On the edge of the world, they looked out across the sky.
A head above him now, Strella stood straight-backed, hands clasped in front of her like she’d always been taught. There were no people of importance, position or power around now, save for her father.
‘Wonderful, isn’t it?’
Beside her, he stooped. His hair felt the caress of an ever-closer death, white with the shock of all he’d seen. It crowned him like wisps of softly spoken words, uttered in reverence and ceremony. His hands were not held like hers, but gripped a short and smart rod, supporting his frail frame. Her father appeared stronger than he was now, bedecked in flowing robes of nobility. A heavy chain of office swung around his neck. Grand, dazzling, and to Strella, a reminder of the trappings of his position. It was as though he became his adornments, and they sapped everything from him. His own self melted into them, barely there, becoming ethereal underneath their weight.
She half-nodded, eyes transfixed at the stars laid out in front of them like silver threads, winking. An endless sea of potential, places she could visit. From the corner of her eye she looked at the chain around her father’s shoulders, drooping low down towards his chest. A trapping that was bound to become hers. Or, rather, she was bound to it.
Strella held back a huff, keeping her eyes forward and her base thoughts to herself.
‘Which one was your favourite?’
The question came out before she had a chance to think about it too much. Her father didn’t falter as she expected he would. His hands didn’t quiver, his eyes didn’t move. She watched him, again from the corner of her eye, trying to gauge a reaction. Nothing but a slight smile tugging at the corner of his mouth, fighting against his sense of duty and properness.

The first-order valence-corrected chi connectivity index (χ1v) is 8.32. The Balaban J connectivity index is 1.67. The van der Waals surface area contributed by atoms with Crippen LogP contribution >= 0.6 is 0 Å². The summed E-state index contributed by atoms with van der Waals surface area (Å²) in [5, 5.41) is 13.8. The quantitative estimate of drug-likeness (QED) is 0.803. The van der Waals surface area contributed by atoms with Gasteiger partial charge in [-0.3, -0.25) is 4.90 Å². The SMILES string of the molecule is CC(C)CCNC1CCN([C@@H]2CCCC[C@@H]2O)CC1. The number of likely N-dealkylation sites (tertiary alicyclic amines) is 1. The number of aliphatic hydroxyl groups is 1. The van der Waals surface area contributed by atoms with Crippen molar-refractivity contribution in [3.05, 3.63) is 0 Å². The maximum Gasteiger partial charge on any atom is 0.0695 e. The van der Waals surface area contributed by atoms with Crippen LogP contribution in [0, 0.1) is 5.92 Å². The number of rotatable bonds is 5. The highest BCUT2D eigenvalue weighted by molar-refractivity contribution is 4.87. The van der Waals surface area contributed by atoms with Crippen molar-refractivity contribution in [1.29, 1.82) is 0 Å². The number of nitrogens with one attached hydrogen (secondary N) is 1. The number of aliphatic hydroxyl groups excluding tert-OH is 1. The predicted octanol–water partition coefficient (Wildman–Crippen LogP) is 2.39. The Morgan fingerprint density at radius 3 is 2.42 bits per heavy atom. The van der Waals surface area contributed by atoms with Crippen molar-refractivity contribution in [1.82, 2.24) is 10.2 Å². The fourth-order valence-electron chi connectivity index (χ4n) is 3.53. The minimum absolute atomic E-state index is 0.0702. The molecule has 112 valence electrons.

‘There.’ His hand moved slightly so he could point. A myriad stars clustered around the point of his finger, no single one standing out. They all twinkled at the pair stood on the viewing deck. Strella held back all the other questions flowing into her mind, waiting for him to speak again. In his age he liked to think on things, and she’d learned to be patient for as long as it took him to think on what he wanted to say.
‘It’s an old, old place. Not full of much. Not really advanced in any way beyond the usual. Some would consider it a dumping ground, really. Where a lot of lost and forgotten and obsolete things end up.’ He paused. She waited.
She waited longer. Held her hands together tighter.
‘Why did you like it so much?’
This time, his smile was full, broad, and with it, his eyes lit up with the light of all the stars.
‘You were born there, Strella. Born out of those stars there. Our astral child.’
A piece I’m really interested in continuing and turning into a longer piece.
The original prompt for #6 was something entirely different – ‘Eye Contact’ – which will be the title of a short piece I’m producing for my current academic project. I didn’t want to publish something online which will end up being part of a larger collection (or, not yet, anyway), so instead I snatched a prompt off a different website and rolled with it.
I’m fascinated by the stars, astrology, the cosmos, and anything to do with space. Sometimes it’s nice to get away from all the “red shift” and “quantum” stuff, though, and just imagine.